The issue of whether money from foreign bribery settlements should go back to the people of affected countries has generated a fair amount of heat over the years. Back in 2013, the World Bank’s Stolen Asset Recovery Initiative (StAR) asked whether countries whose people were most harmed by corrupt practices were being left out of the bargain in foreign bribery settlements. According to the StAR study, out of the $6 billion in monetary sanctions imposed for foreign bribery in 395 settlements between 1999 and 2012, only 3.3%, or $197 million, had been returned to the countries where the bribes were paid. Those statistics have provoked considerable controversy, as has the question whether the UN Convention Against Corruption (UNCAC) requires states parties to share money from foreign bribery settlements with affected countries. Yet the fact remains that when the huge fines paid by US and European companies for bribing officials in developing countries go into the treasuries of the US and Europe, while the people of those countries affected by that bribery get nothing, this creates a serious credibility and legitimacy problem for the international anticorruption regime.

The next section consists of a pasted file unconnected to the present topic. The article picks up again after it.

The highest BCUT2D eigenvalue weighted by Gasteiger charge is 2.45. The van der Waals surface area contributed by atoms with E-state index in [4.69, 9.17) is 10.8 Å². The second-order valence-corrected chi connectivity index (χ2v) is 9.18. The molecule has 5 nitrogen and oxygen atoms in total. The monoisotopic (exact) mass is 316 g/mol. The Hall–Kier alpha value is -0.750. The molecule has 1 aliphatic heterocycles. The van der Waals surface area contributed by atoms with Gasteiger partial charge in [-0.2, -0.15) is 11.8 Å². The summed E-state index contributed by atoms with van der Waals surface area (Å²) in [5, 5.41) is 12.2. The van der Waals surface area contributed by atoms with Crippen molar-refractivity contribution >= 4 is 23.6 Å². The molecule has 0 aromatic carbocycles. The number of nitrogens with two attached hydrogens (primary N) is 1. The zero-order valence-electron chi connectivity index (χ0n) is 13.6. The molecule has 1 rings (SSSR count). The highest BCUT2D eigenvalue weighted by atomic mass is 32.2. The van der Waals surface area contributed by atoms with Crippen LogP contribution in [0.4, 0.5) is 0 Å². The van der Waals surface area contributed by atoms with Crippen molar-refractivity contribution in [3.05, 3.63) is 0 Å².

For that reason, the UK enforcement bodies’ publication, this past June 1st, of joint principles to compensate overseas victims of economic crime is a welcome development, and provides another opportunity to think again about what is possible and what is desirable in terms of compensating the people of affected countries when companies get sanctioned for paying bribes. The UK Compensation Principles were first mooted and drafted at the 2016 London Anti-Corruption Summit; that Summit’s Joint Communique recognized that “compensation payments and financial settlements … can be an important method to support those who have suffered from corruption,” and led nine countries (though only four from the OECD) to commit to develop common principles for compensation payments to be made “safely, fairly and in a transparent manner to the countries affected.” The UK’s new principles are an effort to fulfill that Summit commitment. They commit the UK’s enforcement bodies to: